The truth is still seeping out, despite Team Obama’s best efforts to cover up and shut up the Fast and Furious whistle-blowers.
Last week, we noted the latest evidence that the scandal went straight to the top and chronicled the desperate dance of the lemons. In discussing the quiet resignation of U.S. Attorney Dennis Burke in Phoenix, I talked with NRA News’s Cam Edwards about Burke’s transparent attempt at liability avoidance.
The WSJ reports today that federal authorities are now investigating why the U.S. Attorney’s office in Phoenix — the same office that oversaw Fast and Furious — released Jean Baptiste Kingery after he confessed to providing military-style weapons to the now-defunct La Familia Michoacana drug cartel.
Kingery, who was arrested and released in June 2010, confessed to manufacturing improvised explosive devices (IEDs) using grenade components from the U.S. He also admitted to helping the cartel convert semi-automatic rifles into machine guns. Mexican criminal organizations are increasingly using these military-style weapons as the cartels’ escalate their wars against the government and one another.
Despite Kingery’s confession, and over loud protestations from the arresting ATF officers, the U.S. Attorney’s office let Kingery go within hours of his arrest.
Kingery’s release is now the subject of an internal probe by the DOJ inspector general. The findings in the DOJ probe were a major catalyst in the recent staff shakeup that ousted Arizona U.S. Attorney Dennie Burke and Acting ATF Director Kenneth Melson from their posts.
The Phoenix U.S. Attorney’s office denies that it declined to prosecute the case, saying that it wanted to continue surveillance. The office alternatively told investigators that ATF agents wanted to make Kingery an informant, but lost contact with him within weeks of his release.
…The Congressional Oversight Committee has also expanded its Fast and Furious investigation to include the Kingery case. The Committee is investigating who in the Obama administration knew about the gunrunning program, under which ATF agents allowed more than 2,000 guns to “walk” across the border.
On a related note, Kathleen Millar focuses on the State Department and poses provocative questions about F&F and the Arms Export Control act, which brought down the architects of Iran-Contra during the Reagan years:
The Arms Export Control Act prohibits US arms merchants and defense manufacturers from selling lethal weapons and sensitive or dual-use technology to people who may want to use those weapons and technology to fire back at US citizens—at the military, law enforcement agents, and more and more often, a lot of just plain Americans who routinely miss those signs 80 miles inland on the US side of the Mexico-Arizona border warning tourists to go no further–Mexican gunmen on the prowl.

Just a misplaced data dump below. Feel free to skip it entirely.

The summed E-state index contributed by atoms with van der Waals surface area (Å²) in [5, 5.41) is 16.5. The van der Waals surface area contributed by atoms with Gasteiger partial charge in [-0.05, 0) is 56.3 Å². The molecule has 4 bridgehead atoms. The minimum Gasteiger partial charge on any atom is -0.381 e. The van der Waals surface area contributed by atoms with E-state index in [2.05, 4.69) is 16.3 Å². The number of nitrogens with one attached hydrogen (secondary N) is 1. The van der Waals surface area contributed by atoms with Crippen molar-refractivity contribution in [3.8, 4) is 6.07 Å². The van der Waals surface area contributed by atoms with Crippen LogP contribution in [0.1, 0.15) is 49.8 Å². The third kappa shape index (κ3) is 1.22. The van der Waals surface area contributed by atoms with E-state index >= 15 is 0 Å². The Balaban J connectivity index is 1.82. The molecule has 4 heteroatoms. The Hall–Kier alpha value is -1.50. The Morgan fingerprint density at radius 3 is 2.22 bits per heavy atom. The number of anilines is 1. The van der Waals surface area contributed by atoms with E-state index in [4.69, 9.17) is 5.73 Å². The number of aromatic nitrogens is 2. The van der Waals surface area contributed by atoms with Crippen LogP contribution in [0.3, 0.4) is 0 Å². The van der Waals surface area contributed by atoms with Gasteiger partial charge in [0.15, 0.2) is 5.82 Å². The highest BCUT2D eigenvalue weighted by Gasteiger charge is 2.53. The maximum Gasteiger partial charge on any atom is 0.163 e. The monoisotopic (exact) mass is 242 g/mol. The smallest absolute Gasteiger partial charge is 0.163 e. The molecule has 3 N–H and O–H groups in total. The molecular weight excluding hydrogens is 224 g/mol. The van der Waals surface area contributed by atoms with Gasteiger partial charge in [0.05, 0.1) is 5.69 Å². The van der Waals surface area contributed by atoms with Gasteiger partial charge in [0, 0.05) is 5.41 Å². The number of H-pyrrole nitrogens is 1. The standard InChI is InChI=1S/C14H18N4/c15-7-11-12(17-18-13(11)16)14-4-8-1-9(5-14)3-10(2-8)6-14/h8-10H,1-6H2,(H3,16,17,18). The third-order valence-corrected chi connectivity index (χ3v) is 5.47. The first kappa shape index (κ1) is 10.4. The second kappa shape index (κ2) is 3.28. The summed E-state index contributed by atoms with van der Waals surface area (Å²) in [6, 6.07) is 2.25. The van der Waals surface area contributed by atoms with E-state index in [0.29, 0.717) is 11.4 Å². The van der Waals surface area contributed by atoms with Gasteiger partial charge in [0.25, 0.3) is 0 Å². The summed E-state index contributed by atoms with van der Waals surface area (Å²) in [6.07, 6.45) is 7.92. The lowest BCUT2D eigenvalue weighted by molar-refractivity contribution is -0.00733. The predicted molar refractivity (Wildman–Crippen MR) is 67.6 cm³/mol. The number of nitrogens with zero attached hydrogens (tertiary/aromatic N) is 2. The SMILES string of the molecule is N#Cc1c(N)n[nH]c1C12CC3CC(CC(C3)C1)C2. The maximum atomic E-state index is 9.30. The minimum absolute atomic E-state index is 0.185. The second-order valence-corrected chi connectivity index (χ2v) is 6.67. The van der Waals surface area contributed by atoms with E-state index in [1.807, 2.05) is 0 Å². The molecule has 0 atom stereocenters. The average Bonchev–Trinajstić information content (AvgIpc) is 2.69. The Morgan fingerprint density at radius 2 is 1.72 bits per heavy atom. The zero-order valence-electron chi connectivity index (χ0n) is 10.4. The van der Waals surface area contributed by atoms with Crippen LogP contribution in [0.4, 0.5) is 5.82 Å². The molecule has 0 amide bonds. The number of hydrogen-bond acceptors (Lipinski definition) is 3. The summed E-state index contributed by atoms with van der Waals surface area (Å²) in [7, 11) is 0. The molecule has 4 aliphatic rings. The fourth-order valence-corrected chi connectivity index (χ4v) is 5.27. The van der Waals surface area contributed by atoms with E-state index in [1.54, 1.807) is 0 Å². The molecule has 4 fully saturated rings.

US weapons cannot be sold and shipped to countries that support terrorism, or nations, states, groups, or other entities deemed unfriendly to the United States.
I’d say Mexican cartels, especially the violent assassination squads that comprise Los Zetas, fall into that category, wouldn’t you?
Even more importantly, the Arms Export Control Act is, in fact, a servant to Article Three of the United States Constitution, which defines the act of selling weapons to those who would ‘levy war against the United States’ or ‘giving aid and comfort to our enemies’ as treason. No kidding. Treason.
If a US law enforcement agency wants to involve itself in the sale of weapons purchased from US gun dealers for export purposes–sales that may be part of an legitimate enforcement or military operation–that agency, let’s say ATF, must apply to the State Department for an exemption from the licensing requirements normally imposed on the commercial sale and export of such weapons. If an enforcement agency or military entity intent on running a covert op involving the export of lethal weapons does not obtain the necessary exemptions from State, for–listen carefully–each weapon or bundle of weapons purchased, that agency or military purchaser has committed a crime. Consider. ATF sent more than 1700 weapons across the border into Mexico–that could translate into 1700+ violations of the Arms Export Control Act.
…Forced resignations, diversionary political rationales, debates about the letter of the law versus the spirit of the law—none of this speaks to the central question. Did ATF, under advisement of its political administrators, break the laws of the United States of America?
Update: F&F vanguard blogger David Codrea has another investigative scoop with extensive documents on how ATF/FBI directed Indiana crime gun sales to U.S. street gangs.blog comments powered by Disqus
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